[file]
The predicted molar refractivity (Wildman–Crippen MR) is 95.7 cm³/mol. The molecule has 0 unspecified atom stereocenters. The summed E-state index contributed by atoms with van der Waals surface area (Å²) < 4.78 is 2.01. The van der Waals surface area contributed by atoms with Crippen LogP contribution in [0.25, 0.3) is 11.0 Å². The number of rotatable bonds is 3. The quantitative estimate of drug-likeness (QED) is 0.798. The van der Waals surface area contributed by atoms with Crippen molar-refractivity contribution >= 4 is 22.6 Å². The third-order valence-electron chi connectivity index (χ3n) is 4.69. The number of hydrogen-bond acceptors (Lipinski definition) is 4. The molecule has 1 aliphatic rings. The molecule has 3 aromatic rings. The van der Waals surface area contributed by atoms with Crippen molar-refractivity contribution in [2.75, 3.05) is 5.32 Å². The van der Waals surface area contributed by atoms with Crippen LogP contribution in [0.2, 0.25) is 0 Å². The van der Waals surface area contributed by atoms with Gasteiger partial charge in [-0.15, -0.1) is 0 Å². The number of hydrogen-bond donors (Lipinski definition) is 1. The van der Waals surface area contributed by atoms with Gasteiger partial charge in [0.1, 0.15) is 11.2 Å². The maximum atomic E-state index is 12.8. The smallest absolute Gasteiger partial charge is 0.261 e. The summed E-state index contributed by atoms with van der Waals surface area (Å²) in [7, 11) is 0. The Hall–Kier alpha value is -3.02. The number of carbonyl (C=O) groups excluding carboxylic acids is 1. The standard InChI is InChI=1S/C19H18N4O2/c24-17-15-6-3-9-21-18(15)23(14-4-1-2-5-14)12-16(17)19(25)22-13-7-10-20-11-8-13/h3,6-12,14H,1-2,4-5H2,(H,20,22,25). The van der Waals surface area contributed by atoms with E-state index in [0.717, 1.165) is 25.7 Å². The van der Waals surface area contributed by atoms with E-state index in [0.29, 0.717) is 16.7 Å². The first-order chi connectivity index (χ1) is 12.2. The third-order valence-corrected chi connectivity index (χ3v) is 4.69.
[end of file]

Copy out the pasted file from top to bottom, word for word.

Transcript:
The predicted molar refractivity (Wildman–Crippen MR) is 95.7 cm³/mol. The molecule has 0 unspecified atom stereocenters. The summed E-state index contributed by atoms with van der Waals surface area (Å²) < 4.78 is 2.01. The van der Waals surface area contributed by atoms with Crippen LogP contribution in [0.25, 0.3) is 11.0 Å². The number of rotatable bonds is 3. The quantitative estimate of drug-likeness (QED) is 0.798. The van der Waals surface area contributed by atoms with Crippen molar-refractivity contribution >= 4 is 22.6 Å². The third-order valence-electron chi connectivity index (χ3n) is 4.69. The number of hydrogen-bond acceptors (Lipinski definition) is 4. The molecule has 1 aliphatic rings. The molecule has 3 aromatic rings. The van der Waals surface area contributed by atoms with Crippen molar-refractivity contribution in [2.75, 3.05) is 5.32 Å². The van der Waals surface area contributed by atoms with Crippen LogP contribution in [0.2, 0.25) is 0 Å². The van der Waals surface area contributed by atoms with Gasteiger partial charge in [-0.15, -0.1) is 0 Å². The number of hydrogen-bond donors (Lipinski definition) is 1. The van der Waals surface area contributed by atoms with Gasteiger partial charge in [0.1, 0.15) is 11.2 Å². The maximum atomic E-state index is 12.8. The smallest absolute Gasteiger partial charge is 0.261 e. The summed E-state index contributed by atoms with van der Waals surface area (Å²) in [7, 11) is 0. The Hall–Kier alpha value is -3.02. The number of carbonyl (C=O) groups excluding carboxylic acids is 1. The standard InChI is InChI=1S/C19H18N4O2/c24-17-15-6-3-9-21-18(15)23(14-4-1-2-5-14)12-16(17)19(25)22-13-7-10-20-11-8-13/h3,6-12,14H,1-2,4-5H2,(H,20,22,25). The van der Waals surface area contributed by atoms with E-state index in [0.717, 1.165) is 25.7 Å². The van der Waals surface area contributed by atoms with E-state index in [0.29, 0.717) is 16.7 Å². The first-order chi connectivity index (χ1) is 12.2. The third-order valence-corrected chi connectivity index (χ3v) is 4.69.